I really miss the music that was created with the limitations of early hardware. Composers were forced to focus on simple melody and harmony, and this created some of the most fun and catchy songs of all time. Lots of modern gaming music has become similar to movie scores. This certainly heightens the emotional factor and provides for a greater feel of immersion, but it seems that in the classic gaming era composers were having more fun. Ever heard the Level 2 music from Kid Icarus? Try to imagine that in a game today!

Thanks again to Dan for his time. You can (and should!) check out his work at And look forward to more artist profiles on Chiptuned in the future. -

"Album Review"

Listen up! The debut album of Seattle-based Dan “The Icarus Kid” Crowdus is available starting today, and features original electronica based heavily on classic video game music ranging from Duck Hunt to Metroid. These are not your typical remixes — The Icarus Kid is the type of album to turn a gamer’s head.

By sampling some of the most memorable themes and melodies from game soundtracks and injecting more sounds, more music, and more direction, the album manages to compile thirteen fantastic works of art. Some of the most unique rhythms and sounds from NES-era games, Dan’s keyboard finesse, and new instrumentation are superbly utilized in the creation of catchy, original melodies that you will want to hear for yourself.

Starting with “Impulsive,” the album features several dance-friendly selections, a trait shared by “Dr. J,” “Octo Rock,” and ever-intensifying “Benny and Clyde.” As with many of the upbeat songs on the album, you may be quick to recognize the humorous homages these tracks pay to the games they hail from. On the flip side, “Muramasa” and its ambitious orchestration begin to demonstrate the emotional potential for the album. It’s followed by “Albatross,” a Koopa-inspired epic featuring heavy rhythms and a booming bass. “Game Over,” “Panic,” and “Dodongo” share the eerie feeling of a looming presence, the latter evoking the image of a Zelda dungeon more daunting and more intimidating than any Link has ever encountered.

The forward motion of “Tank” was particularly enjoyable, leading to the seemingly celebratory “Hammer” and its impressively well-placed sound effects and rhythmic melodies. The waltz-like quality of “Fast Asleep” provided a serene and dreamy contrast to the album, but it’s so short and sweet that it leaves you wanting more. Luckily, we get more of Dan’s excellent talent with lyrical passages before the end of the CD. Following the heavy dance rhythms that open “Maru Mari,” the dark and round tone of the beautiful clarinet solo accompanied by the majestic string ensemble signal the beginning of the end for the album, before the percussion and other instruments enter for one last time.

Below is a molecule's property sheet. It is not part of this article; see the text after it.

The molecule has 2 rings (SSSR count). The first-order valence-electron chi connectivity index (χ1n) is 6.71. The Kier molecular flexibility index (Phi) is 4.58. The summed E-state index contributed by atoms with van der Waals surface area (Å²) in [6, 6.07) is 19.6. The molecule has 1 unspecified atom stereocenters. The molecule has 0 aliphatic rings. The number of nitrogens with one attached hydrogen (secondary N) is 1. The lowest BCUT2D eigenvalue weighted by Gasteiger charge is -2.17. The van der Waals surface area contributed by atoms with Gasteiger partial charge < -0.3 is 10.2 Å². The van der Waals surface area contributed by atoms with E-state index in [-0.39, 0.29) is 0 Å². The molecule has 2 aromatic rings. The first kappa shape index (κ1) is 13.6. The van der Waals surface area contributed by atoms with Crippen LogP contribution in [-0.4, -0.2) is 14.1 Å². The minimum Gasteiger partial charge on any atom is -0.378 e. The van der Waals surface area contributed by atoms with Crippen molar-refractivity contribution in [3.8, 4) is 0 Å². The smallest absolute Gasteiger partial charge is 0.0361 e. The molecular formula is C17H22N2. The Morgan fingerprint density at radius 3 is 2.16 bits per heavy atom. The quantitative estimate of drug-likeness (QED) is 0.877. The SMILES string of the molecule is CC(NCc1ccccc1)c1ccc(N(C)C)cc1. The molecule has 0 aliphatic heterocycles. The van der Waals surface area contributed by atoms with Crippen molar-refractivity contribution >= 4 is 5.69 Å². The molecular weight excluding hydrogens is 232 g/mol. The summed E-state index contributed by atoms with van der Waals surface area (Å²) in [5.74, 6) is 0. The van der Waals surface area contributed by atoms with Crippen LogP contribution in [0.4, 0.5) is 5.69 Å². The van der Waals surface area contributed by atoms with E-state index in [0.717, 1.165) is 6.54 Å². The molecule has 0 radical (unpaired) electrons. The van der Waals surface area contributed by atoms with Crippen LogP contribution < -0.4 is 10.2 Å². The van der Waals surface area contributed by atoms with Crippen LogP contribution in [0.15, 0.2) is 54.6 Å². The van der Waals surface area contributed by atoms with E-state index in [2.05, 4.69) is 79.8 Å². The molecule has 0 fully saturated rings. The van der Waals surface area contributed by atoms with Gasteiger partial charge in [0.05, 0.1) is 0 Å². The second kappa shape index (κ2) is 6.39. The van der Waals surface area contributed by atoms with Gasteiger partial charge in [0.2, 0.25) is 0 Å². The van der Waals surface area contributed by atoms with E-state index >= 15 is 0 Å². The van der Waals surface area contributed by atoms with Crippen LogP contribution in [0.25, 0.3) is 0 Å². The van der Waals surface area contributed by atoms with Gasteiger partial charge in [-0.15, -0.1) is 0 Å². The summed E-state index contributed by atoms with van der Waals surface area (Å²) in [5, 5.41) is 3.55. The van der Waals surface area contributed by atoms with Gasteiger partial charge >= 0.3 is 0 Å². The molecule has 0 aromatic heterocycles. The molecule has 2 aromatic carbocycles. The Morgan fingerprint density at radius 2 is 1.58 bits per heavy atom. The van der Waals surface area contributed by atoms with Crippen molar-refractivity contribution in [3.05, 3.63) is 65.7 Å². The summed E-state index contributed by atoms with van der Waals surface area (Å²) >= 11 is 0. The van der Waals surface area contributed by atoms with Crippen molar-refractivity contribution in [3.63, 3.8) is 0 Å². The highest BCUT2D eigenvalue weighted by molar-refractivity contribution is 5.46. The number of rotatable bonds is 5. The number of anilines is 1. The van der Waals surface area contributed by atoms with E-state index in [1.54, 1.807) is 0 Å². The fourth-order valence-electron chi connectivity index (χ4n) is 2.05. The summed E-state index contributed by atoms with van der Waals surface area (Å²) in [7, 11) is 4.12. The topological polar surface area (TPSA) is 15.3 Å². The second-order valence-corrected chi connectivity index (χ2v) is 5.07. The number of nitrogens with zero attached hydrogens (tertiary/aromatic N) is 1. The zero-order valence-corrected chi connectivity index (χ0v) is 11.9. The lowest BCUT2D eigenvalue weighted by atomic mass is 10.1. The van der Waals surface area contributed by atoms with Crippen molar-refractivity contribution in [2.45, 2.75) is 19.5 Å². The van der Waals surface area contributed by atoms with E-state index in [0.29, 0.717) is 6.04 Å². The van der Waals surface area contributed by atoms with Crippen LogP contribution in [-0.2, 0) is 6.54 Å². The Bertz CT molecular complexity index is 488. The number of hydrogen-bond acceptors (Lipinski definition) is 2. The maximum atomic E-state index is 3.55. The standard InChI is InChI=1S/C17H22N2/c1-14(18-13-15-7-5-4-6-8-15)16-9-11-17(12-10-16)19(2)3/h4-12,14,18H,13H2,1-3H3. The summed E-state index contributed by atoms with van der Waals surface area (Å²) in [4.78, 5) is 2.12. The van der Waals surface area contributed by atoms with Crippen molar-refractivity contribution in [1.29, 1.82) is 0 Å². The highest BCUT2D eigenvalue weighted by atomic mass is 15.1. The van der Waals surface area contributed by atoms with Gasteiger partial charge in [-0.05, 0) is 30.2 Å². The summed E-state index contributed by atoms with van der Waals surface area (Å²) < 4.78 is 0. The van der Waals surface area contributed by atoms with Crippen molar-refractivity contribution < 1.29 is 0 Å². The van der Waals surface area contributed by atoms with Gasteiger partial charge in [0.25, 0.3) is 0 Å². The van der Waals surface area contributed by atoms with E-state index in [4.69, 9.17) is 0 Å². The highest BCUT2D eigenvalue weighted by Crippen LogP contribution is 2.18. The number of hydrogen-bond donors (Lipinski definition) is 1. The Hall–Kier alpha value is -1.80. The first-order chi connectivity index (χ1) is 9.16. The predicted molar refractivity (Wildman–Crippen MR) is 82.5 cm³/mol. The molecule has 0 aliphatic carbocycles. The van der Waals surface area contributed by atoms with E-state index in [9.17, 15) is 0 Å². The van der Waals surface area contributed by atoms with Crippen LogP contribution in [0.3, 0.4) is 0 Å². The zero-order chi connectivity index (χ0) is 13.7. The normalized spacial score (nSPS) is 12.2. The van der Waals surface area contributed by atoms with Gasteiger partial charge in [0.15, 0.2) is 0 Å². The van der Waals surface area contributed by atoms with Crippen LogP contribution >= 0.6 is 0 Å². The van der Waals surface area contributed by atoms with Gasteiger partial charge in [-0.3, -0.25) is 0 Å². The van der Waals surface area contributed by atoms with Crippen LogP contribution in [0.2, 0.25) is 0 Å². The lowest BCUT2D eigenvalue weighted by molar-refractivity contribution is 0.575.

The Icarus Kid is a well-composed and well-assembled tribute to the songs and sounds of all our cherished memories, and veteran gamers will enjoy it for that fact alone. That being said, the final arrangements are so creative, clever, and charming that they command an identity apart from the source material and can be enjoyed by a much larger crowd of listeners. The Icarus Kid is fun, inventive, and so incredibly engaging that you will want to check it out.

The Icarus Kid, from Electrowookie Records, is available now at

Read more: - The Tanooki

"Debut Preview"

"A quick word about The Icarus Kid (aka Seattle producer Dan Crowdus), who's making his live debut on the same bill with Sutekh at Re-bar on Friday night. Yet another phenomenal discovery by Bonkers! promoter Ian Scot Price, The Icarus Kid creates a playful brand of IDM that bespeaks of too many hours basking in the ill glow of a video-game console. He conceives bleepy, cheerful, slightly unhinged melodies that swoop, burble, and soar with surprising sophistication. It's not all fun and games, though—his music is soundtracky and symphonic, too." - Dave Segal - The Stranger, Seattle


"The Icarus Kid" - debut album released 9/15/10 on Electrowookie Records



Dan Crowdus is the mastermind behind The Icarus Kid, the live electronic music project that brings the classic sounds of the Nintendo Entertainment System to the dancefloor.

After studying both music and computer science at the University of Kentucky, Dan abandoned lifelong aspirations of becoming a video game developer to fully focus on his greater passion: music performance. Following a move to Seattle, he began playing with bands and DJing house music at nightclubs, which provided a solid foundation to blend these worlds together into a live show that twists and warps familiar themes into entirely new soundscapes. An endless obsession with software and technology has given birth to a deviously programmed live setup, including full keyboards and a synchronized LED lightshow that responds to live events.

2010 has been a big year for The Icarus Kid, with a booking to play with acclaimed orchestral show "Video Games Live," a first place finish at the Seattle Laptop Battle, and the release of his self-titled debut album on September 15th.

The album takes its 8-bit roots on a journey through many genres of electronic music, evoking comparisons to Daft Punk, Crystal Castles, and Aphex Twin. The music’s strong focus on melody and extensive use of the orchestra has yielded an overwhelmingly positive critical response:

"Whether he's in whimsical-knob-twiddler or serious-composer mode, The Icarus Kid displays a superb mastery of his tools. Expect more grandiose things from him."
- Dave Segal, The Stranger

"10/10… This Kid is a force to be reckoned with."
– Michael Rhodes, Indie Music Digest

"I really like this... and I don't even like electronic music!"
- Ben Shepherd, Soundgarden